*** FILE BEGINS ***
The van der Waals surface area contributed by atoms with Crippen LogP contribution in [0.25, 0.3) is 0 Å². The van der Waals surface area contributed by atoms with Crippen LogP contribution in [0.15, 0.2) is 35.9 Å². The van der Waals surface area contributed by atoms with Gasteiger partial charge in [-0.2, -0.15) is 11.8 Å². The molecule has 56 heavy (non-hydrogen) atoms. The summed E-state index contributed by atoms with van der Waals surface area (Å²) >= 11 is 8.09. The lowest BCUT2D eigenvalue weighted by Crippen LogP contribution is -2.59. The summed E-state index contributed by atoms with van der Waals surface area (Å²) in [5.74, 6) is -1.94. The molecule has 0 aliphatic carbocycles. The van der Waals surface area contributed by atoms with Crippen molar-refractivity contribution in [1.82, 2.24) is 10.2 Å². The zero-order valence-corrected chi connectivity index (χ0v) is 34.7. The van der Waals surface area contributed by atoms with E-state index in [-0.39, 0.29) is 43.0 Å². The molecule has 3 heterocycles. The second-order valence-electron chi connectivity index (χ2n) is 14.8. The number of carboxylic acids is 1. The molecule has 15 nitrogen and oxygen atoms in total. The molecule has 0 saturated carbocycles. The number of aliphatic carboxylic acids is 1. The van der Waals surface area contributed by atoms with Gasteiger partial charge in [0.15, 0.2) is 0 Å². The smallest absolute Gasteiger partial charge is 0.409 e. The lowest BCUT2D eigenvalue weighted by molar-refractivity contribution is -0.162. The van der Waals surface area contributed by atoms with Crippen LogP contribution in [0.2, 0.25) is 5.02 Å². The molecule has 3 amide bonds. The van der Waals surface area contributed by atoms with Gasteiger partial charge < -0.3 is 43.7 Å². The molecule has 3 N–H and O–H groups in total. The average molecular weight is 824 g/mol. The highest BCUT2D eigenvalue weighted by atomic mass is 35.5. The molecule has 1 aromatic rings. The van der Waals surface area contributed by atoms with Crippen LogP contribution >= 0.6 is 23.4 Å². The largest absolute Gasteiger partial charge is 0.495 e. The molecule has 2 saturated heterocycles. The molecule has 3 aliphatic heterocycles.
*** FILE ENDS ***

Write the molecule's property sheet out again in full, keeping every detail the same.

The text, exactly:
The van der Waals surface area contributed by atoms with Crippen LogP contribution in [0.25, 0.3) is 0 Å². The van der Waals surface area contributed by atoms with Crippen LogP contribution in [0.15, 0.2) is 35.9 Å². The van der Waals surface area contributed by atoms with Gasteiger partial charge in [-0.2, -0.15) is 11.8 Å². The molecule has 56 heavy (non-hydrogen) atoms. The summed E-state index contributed by atoms with van der Waals surface area (Å²) >= 11 is 8.09. The lowest BCUT2D eigenvalue weighted by Crippen LogP contribution is -2.59. The summed E-state index contributed by atoms with van der Waals surface area (Å²) in [5.74, 6) is -1.94. The molecule has 0 aliphatic carbocycles. The van der Waals surface area contributed by atoms with Crippen molar-refractivity contribution in [1.82, 2.24) is 10.2 Å². The zero-order valence-corrected chi connectivity index (χ0v) is 34.7. The van der Waals surface area contributed by atoms with E-state index in [-0.39, 0.29) is 43.0 Å². The molecule has 3 heterocycles. The second-order valence-electron chi connectivity index (χ2n) is 14.8. The number of carboxylic acids is 1. The molecule has 15 nitrogen and oxygen atoms in total. The molecule has 0 saturated carbocycles. The number of aliphatic carboxylic acids is 1. The van der Waals surface area contributed by atoms with Gasteiger partial charge in [0.15, 0.2) is 0 Å². The smallest absolute Gasteiger partial charge is 0.409 e. The lowest BCUT2D eigenvalue weighted by molar-refractivity contribution is -0.162. The van der Waals surface area contributed by atoms with Crippen LogP contribution in [0.2, 0.25) is 5.02 Å². The molecule has 3 amide bonds. The van der Waals surface area contributed by atoms with Gasteiger partial charge < -0.3 is 43.7 Å². The molecule has 3 N–H and O–H groups in total. The average molecular weight is 824 g/mol. The highest BCUT2D eigenvalue weighted by atomic mass is 35.5. The molecule has 1 aromatic rings. The van der Waals surface area contributed by atoms with Crippen LogP contribution >= 0.6 is 23.4 Å². The largest absolute Gasteiger partial charge is 0.495 e. The molecule has 2 saturated heterocycles. The molecule has 3 aliphatic heterocycles.